Immanuel Kant has long been considered one of the leading exponents of the theory of knowledge with his philosophical writings inspiring generations of political theorists, underpinning many notions and ideas on the concept of progress. Based on and innovative reading of Kant's theory of knowledge, this book challenges contemporary critiques of the concept of progress from post-Marxist, post-Modern and or existentialist approaches which dismiss progress as an anachronistic and deceptive concept that has formed the basis of many of modernity's abominations. Instead this book reveals Kant's unique synthetic theory of knowledge, arguing that the idea of progress should be thought of as a crucial political idea in matters of political management at the outset of the 21st century.Such an example can be found in Desplanda#39;s research (1973, pp. 35a6, 41a3). ... We do not need to asavea the plan of nature, and can certainly be satisfied with clarifying the relevancy of the Enlightenment plan for progress. For Kant, this will anbsp;...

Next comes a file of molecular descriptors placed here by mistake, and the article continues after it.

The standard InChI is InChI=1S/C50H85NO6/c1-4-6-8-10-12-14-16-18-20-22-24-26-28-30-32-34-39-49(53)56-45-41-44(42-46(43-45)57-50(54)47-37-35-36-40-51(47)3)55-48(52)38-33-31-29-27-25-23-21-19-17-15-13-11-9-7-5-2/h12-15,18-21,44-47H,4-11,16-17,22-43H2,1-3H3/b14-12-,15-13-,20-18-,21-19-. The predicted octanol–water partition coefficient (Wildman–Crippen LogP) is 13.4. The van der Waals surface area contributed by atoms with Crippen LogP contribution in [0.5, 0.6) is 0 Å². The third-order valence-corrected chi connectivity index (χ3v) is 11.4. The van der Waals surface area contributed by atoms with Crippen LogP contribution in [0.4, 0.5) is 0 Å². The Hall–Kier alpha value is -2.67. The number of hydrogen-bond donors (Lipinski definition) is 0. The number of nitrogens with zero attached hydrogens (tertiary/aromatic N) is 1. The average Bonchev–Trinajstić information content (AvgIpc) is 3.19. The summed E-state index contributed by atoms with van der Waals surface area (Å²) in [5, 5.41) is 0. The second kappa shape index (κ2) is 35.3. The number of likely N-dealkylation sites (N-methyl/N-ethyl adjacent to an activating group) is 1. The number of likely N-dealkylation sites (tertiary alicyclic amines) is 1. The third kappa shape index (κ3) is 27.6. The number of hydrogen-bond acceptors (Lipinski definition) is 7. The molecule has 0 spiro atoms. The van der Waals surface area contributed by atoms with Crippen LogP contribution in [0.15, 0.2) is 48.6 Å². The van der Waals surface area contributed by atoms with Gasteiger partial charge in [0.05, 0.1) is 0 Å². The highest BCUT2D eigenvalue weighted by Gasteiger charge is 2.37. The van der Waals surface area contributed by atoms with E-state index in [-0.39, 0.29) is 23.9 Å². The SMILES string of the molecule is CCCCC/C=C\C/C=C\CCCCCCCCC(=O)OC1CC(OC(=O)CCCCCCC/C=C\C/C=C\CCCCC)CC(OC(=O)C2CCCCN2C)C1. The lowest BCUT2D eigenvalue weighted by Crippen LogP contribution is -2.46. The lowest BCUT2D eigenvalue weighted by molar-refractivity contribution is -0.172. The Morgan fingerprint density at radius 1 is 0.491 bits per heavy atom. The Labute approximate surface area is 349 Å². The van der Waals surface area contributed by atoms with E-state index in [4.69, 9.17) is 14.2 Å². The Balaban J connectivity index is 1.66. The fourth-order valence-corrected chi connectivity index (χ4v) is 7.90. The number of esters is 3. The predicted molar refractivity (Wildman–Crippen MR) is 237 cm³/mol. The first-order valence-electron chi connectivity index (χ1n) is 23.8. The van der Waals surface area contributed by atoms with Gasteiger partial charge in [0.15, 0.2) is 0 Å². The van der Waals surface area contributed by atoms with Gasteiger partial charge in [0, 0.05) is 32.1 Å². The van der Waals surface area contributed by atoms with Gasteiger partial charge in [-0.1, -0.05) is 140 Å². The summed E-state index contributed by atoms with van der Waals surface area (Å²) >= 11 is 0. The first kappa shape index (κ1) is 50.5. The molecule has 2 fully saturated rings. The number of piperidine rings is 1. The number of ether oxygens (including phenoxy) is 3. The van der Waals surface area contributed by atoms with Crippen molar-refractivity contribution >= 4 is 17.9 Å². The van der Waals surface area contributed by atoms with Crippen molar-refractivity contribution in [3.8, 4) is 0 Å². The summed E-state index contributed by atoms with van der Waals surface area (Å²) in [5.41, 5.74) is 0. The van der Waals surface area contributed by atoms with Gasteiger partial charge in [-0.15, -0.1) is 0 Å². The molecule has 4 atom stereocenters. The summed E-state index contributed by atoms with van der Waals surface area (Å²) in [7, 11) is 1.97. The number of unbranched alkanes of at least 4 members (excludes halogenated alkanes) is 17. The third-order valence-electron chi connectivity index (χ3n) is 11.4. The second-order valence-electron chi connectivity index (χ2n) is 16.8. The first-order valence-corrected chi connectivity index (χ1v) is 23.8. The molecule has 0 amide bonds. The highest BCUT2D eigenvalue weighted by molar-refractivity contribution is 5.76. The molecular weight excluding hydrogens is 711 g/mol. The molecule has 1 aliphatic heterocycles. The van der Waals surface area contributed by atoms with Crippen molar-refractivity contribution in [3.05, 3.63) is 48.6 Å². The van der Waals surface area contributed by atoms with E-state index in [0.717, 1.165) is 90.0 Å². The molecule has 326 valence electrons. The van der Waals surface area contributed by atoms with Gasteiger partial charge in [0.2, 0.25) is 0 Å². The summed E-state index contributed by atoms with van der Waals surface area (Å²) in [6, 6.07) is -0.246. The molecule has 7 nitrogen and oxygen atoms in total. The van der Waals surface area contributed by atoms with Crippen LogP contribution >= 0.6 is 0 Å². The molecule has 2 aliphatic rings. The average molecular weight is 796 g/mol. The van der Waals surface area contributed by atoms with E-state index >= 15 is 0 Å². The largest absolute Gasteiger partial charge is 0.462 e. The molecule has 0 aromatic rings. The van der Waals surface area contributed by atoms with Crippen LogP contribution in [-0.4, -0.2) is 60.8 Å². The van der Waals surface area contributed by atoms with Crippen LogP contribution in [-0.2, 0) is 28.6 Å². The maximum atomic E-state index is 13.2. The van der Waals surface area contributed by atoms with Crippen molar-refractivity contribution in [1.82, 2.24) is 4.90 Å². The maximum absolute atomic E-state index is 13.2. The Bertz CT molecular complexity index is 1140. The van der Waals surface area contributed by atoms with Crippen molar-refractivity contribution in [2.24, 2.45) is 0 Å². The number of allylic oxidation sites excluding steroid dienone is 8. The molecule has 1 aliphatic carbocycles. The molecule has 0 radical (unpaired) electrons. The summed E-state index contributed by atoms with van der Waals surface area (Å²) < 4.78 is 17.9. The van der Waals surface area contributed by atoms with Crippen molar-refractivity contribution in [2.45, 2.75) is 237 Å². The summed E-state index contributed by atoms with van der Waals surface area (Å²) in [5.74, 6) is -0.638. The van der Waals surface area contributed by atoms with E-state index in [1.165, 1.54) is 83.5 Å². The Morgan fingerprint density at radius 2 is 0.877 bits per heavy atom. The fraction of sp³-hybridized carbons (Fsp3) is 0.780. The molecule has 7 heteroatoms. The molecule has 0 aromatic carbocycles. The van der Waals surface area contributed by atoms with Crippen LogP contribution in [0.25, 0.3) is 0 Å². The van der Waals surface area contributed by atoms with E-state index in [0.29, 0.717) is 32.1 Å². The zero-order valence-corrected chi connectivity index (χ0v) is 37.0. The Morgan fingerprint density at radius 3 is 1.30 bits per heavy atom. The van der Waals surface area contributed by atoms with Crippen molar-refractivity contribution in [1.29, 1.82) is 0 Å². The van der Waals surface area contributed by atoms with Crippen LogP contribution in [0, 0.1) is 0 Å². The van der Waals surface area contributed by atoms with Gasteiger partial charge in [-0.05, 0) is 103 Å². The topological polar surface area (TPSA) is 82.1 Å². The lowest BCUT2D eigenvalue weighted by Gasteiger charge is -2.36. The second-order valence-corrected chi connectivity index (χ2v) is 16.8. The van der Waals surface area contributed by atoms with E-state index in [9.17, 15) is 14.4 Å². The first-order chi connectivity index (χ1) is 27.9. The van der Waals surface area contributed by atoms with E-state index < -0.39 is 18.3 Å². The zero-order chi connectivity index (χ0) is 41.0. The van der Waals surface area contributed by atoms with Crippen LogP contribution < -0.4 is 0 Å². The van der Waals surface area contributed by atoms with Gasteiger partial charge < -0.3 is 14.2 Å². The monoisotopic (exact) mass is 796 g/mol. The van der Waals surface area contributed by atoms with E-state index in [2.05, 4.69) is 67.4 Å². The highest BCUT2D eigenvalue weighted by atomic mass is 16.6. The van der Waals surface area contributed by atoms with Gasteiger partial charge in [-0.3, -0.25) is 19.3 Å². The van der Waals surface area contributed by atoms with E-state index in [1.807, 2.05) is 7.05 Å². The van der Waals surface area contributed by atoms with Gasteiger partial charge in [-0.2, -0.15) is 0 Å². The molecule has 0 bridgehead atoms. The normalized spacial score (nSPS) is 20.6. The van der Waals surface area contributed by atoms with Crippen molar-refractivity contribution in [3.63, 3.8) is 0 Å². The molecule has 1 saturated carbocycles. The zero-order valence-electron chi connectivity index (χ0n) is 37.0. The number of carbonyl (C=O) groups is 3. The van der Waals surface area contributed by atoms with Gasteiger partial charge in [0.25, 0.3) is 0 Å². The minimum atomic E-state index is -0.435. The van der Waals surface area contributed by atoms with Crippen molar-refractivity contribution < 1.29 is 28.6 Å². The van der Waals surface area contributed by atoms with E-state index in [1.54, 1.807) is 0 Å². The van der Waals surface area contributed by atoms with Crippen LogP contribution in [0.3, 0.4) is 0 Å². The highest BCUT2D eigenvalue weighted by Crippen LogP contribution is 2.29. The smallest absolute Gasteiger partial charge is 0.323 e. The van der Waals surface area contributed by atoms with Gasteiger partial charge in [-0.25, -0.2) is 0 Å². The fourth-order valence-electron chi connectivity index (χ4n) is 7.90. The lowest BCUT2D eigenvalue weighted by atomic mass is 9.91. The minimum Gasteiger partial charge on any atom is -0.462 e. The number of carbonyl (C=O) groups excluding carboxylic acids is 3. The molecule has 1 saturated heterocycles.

|Title||:||The Political Implications of Kant's Theory of Knowledge|
|Author||:||Golan Moshe Lahat|
|Publisher||:||Palgrave Macmillan - 2013-10-30|